HH: You know, one of the reasons Jamie pointed out to me earlier that maybe it’s not terrorism. They did not turn around and attack Kuala Lumpur, which has been a target in the past. And…

JT: Well, they also have those twin towers in Kuala Lumpur with a lot of people in those.

JW: Exactly.

HH: Right. But I will say when CNN put up the picture, first time I saw it was on your show, Jake, of the two false passport people together, I did not know that they knew each other until I saw the picture up there. And I’m just not buying he was going to go see granny in Germany via Beijing. That just doesn’t make any sense. And they’re Iranian.

JT: Yeah, except you know, there are also counterterrorism experts who say that this is not, that suicide bombings and suicide flight incidents are not, it’s not the M.O. of Iranian terrorists. Iranian terrorists do other things. I mean, as you know, Shia and Sunni are very different, and Shia Muslims are the sworn enemy of al Qaeda in many ways, and use different techniques.

HH: No, what I’m getting at is Quds, the Quds force is better than anyone at international terrorism. They could take the plane somewhere. They would have the ability to train. They’re the best in the world at screwing with us. They blow up embassies in Argentina. They assassinate people in Europe. They’re the best. And so I just, I thought you did a good job of pressing them on this, but Jamie Weinstein, I think we’ve got to stay open to the fact Iran is Iran.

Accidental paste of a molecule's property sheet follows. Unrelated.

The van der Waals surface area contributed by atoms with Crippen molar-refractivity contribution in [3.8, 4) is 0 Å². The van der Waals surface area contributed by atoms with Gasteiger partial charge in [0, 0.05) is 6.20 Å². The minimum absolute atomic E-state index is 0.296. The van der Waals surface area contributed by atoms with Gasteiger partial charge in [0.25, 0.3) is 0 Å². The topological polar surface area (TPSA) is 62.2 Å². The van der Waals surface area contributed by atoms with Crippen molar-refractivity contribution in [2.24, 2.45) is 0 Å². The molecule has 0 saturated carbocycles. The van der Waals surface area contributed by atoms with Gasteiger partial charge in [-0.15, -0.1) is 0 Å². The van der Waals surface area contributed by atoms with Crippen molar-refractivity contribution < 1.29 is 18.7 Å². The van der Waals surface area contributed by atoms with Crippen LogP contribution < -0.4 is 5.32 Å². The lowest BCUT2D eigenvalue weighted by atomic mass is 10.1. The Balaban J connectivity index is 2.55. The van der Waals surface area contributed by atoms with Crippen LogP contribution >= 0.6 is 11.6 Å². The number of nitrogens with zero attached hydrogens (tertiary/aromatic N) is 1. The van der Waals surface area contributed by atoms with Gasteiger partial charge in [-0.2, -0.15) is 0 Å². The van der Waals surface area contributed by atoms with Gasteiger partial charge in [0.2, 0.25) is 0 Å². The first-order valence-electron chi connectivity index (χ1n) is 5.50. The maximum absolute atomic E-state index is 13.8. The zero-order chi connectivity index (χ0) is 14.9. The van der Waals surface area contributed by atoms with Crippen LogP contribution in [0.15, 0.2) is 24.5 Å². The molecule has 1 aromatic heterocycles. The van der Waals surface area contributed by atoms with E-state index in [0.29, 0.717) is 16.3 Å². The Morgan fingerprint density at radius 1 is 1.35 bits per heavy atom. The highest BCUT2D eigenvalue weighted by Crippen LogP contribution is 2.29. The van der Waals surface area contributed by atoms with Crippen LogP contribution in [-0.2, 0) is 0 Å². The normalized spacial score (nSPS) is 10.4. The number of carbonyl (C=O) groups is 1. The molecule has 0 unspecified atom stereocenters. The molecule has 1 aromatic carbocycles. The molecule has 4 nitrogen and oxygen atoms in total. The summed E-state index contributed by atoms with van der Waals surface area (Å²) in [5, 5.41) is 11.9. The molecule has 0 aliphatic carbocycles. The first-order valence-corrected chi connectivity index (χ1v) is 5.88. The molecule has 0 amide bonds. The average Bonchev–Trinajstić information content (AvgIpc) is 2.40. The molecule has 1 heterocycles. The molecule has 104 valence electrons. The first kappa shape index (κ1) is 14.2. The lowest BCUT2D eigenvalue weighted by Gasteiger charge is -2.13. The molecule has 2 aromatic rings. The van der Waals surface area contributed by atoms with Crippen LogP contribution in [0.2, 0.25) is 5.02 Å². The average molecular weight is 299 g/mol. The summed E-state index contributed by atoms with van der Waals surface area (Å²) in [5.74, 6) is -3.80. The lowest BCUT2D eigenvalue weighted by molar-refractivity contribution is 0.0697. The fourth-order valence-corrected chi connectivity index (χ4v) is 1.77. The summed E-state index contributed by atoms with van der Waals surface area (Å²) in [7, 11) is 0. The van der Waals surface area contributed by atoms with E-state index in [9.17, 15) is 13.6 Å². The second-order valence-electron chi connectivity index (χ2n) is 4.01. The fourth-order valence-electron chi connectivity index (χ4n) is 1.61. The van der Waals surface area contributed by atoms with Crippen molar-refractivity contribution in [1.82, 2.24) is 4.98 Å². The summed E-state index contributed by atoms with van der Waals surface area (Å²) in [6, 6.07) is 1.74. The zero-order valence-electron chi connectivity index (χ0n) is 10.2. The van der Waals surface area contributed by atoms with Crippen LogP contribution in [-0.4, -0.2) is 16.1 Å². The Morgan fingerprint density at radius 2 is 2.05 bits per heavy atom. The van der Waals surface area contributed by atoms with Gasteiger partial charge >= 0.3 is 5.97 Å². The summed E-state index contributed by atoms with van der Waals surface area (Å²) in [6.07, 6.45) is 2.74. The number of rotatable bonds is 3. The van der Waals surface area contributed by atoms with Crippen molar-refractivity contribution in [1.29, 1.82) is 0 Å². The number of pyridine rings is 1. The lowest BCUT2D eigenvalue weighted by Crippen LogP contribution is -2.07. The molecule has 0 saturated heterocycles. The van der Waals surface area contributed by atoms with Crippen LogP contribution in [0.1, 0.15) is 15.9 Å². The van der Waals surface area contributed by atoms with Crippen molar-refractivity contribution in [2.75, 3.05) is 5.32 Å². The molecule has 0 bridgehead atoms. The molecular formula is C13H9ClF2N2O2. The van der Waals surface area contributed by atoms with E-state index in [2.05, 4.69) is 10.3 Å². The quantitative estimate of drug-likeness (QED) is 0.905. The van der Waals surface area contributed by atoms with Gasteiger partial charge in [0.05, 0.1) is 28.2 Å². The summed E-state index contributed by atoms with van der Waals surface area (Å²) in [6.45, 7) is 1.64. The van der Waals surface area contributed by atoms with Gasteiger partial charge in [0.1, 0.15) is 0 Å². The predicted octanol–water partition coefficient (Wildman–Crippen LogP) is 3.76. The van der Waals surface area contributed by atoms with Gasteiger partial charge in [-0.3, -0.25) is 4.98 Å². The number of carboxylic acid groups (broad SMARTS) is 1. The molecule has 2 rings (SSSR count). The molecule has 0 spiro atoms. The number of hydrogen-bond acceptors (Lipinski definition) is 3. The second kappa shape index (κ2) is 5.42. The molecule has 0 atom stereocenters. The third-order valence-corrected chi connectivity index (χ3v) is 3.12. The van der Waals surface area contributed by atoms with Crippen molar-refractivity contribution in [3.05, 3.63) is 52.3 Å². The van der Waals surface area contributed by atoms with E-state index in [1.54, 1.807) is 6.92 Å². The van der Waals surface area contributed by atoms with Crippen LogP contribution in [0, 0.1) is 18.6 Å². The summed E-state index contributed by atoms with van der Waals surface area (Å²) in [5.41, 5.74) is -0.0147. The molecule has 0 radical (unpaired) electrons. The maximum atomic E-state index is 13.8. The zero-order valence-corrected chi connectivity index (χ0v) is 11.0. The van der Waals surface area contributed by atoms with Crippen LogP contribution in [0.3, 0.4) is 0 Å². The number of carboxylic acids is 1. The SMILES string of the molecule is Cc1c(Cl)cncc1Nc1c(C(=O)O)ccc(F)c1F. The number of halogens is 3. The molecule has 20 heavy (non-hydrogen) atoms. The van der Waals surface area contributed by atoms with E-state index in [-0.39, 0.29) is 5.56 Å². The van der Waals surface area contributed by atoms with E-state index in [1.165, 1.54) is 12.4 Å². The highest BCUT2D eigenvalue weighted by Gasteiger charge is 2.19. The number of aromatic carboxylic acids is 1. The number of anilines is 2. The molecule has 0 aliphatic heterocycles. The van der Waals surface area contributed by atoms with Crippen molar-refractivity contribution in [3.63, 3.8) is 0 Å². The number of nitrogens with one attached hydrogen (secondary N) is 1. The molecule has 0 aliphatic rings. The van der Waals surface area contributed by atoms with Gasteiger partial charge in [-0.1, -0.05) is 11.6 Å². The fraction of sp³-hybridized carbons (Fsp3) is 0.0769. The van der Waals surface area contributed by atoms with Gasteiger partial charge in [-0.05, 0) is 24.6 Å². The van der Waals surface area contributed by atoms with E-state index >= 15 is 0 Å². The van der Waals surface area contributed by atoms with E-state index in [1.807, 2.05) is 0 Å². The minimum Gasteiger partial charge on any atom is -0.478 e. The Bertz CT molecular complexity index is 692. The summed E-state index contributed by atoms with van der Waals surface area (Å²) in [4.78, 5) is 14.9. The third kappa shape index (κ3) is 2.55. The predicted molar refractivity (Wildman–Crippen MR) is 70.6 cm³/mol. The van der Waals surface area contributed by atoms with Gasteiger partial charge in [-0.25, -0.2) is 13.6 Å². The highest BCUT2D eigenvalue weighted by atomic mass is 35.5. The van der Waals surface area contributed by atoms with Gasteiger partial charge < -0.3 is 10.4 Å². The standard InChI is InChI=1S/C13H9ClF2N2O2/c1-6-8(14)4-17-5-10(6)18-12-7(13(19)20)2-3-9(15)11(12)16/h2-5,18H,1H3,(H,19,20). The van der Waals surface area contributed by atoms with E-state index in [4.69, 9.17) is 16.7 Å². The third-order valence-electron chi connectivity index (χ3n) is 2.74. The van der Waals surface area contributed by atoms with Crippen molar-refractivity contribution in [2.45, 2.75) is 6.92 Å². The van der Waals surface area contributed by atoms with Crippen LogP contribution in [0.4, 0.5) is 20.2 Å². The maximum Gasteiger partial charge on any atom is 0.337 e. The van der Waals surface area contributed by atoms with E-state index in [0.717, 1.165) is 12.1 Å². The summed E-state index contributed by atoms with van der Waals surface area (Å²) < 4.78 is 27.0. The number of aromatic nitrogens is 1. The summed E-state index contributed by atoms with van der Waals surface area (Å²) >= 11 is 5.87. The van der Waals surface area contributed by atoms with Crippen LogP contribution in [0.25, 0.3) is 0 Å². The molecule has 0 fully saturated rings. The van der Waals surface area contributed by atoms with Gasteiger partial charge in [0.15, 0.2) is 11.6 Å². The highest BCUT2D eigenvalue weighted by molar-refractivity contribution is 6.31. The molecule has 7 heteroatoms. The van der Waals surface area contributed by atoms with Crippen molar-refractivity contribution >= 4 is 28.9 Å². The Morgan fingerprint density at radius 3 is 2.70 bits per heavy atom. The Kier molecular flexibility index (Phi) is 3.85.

JW: It’s possible, and of course, Hezbollah had a recent attack in Thailand. I think it was a year or two ago. So I mean, Hezbollah has obviously some type of presence in the region. al Qaeda has a presence obviously in Malaysia. There was a big terrorism conference before 9/11 there with some al Qaeda leaders. I mean, I guess you have to be open to it, but I think what Jake is expressing, and what we’ve seen from other people, is that this is just completely baffling. No one really knows what happened. All the facts don’t seem to add up in any coherent way.

HH: Jake, in the newsroom, is this all that people want to talk about?

JT: Pretty much.

HH: I know you covered the CIA…